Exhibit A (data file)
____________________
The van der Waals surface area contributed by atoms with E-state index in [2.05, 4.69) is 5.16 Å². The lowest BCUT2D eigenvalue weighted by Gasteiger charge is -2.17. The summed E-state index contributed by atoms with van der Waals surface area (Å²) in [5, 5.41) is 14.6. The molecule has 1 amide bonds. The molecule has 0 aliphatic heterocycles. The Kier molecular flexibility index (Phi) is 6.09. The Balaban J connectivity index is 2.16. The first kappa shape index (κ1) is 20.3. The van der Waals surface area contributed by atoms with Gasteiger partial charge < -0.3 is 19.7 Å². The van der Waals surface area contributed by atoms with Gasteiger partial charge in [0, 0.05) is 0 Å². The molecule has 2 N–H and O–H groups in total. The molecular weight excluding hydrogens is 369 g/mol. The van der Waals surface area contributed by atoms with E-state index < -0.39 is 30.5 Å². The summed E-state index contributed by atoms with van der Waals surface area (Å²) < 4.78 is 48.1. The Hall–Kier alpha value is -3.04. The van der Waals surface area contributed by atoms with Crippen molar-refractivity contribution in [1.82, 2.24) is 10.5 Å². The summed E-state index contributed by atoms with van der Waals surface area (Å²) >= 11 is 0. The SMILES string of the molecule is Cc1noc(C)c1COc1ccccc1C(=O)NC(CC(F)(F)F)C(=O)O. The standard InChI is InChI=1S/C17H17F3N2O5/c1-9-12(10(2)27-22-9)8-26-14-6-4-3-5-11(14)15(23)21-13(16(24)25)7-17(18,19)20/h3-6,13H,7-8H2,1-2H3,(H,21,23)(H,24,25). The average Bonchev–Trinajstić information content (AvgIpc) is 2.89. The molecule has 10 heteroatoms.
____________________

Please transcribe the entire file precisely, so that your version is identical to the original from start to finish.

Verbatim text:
The van der Waals surface area contributed by atoms with E-state index in [2.05, 4.69) is 5.16 Å². The lowest BCUT2D eigenvalue weighted by Gasteiger charge is -2.17. The summed E-state index contributed by atoms with van der Waals surface area (Å²) in [5, 5.41) is 14.6. The molecule has 1 amide bonds. The molecule has 0 aliphatic heterocycles. The Kier molecular flexibility index (Phi) is 6.09. The Balaban J connectivity index is 2.16. The first kappa shape index (κ1) is 20.3. The van der Waals surface area contributed by atoms with Gasteiger partial charge < -0.3 is 19.7 Å². The van der Waals surface area contributed by atoms with Gasteiger partial charge in [0, 0.05) is 0 Å². The molecule has 2 N–H and O–H groups in total. The molecular weight excluding hydrogens is 369 g/mol. The van der Waals surface area contributed by atoms with E-state index < -0.39 is 30.5 Å². The summed E-state index contributed by atoms with van der Waals surface area (Å²) < 4.78 is 48.1. The Hall–Kier alpha value is -3.04. The van der Waals surface area contributed by atoms with Crippen molar-refractivity contribution in [1.82, 2.24) is 10.5 Å². The summed E-state index contributed by atoms with van der Waals surface area (Å²) >= 11 is 0. The SMILES string of the molecule is Cc1noc(C)c1COc1ccccc1C(=O)NC(CC(F)(F)F)C(=O)O. The standard InChI is InChI=1S/C17H17F3N2O5/c1-9-12(10(2)27-22-9)8-26-14-6-4-3-5-11(14)15(23)21-13(16(24)25)7-17(18,19)20/h3-6,13H,7-8H2,1-2H3,(H,21,23)(H,24,25). The average Bonchev–Trinajstić information content (AvgIpc) is 2.89. The molecule has 10 heteroatoms.